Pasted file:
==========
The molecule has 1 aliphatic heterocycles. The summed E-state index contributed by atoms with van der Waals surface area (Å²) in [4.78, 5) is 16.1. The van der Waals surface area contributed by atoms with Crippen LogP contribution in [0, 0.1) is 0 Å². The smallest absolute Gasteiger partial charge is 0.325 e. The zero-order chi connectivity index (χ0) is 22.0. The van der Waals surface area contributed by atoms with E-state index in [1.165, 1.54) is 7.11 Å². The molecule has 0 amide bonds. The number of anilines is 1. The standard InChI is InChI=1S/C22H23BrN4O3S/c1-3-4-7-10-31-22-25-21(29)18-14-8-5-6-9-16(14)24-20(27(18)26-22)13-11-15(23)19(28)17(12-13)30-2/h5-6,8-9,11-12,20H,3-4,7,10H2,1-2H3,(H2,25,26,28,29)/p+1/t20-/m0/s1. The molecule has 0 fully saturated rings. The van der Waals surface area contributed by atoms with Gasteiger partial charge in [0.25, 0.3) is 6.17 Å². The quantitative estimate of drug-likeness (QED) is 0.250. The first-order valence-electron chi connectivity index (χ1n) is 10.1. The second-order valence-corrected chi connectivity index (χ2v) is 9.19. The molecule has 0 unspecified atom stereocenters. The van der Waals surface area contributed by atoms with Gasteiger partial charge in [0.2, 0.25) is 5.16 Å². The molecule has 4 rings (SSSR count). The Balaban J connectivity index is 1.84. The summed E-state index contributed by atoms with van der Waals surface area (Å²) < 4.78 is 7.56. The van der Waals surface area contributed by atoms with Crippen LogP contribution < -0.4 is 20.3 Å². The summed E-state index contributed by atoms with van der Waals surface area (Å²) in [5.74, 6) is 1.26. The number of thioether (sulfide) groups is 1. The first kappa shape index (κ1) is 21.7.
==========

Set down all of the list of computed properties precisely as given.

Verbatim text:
The molecule has 1 aliphatic heterocycles. The summed E-state index contributed by atoms with van der Waals surface area (Å²) in [4.78, 5) is 16.1. The van der Waals surface area contributed by atoms with Crippen LogP contribution in [0, 0.1) is 0 Å². The smallest absolute Gasteiger partial charge is 0.325 e. The zero-order chi connectivity index (χ0) is 22.0. The van der Waals surface area contributed by atoms with E-state index in [1.165, 1.54) is 7.11 Å². The molecule has 0 amide bonds. The number of anilines is 1. The standard InChI is InChI=1S/C22H23BrN4O3S/c1-3-4-7-10-31-22-25-21(29)18-14-8-5-6-9-16(14)24-20(27(18)26-22)13-11-15(23)19(28)17(12-13)30-2/h5-6,8-9,11-12,20H,3-4,7,10H2,1-2H3,(H2,25,26,28,29)/p+1/t20-/m0/s1. The molecule has 0 fully saturated rings. The van der Waals surface area contributed by atoms with Gasteiger partial charge in [0.25, 0.3) is 6.17 Å². The quantitative estimate of drug-likeness (QED) is 0.250. The first-order valence-electron chi connectivity index (χ1n) is 10.1. The second-order valence-corrected chi connectivity index (χ2v) is 9.19. The molecule has 0 unspecified atom stereocenters. The van der Waals surface area contributed by atoms with Gasteiger partial charge in [0.2, 0.25) is 5.16 Å². The molecule has 4 rings (SSSR count). The Balaban J connectivity index is 1.84. The summed E-state index contributed by atoms with van der Waals surface area (Å²) < 4.78 is 7.56. The van der Waals surface area contributed by atoms with Crippen LogP contribution < -0.4 is 20.3 Å². The summed E-state index contributed by atoms with van der Waals surface area (Å²) in [5.74, 6) is 1.26. The number of thioether (sulfide) groups is 1. The first kappa shape index (κ1) is 21.7.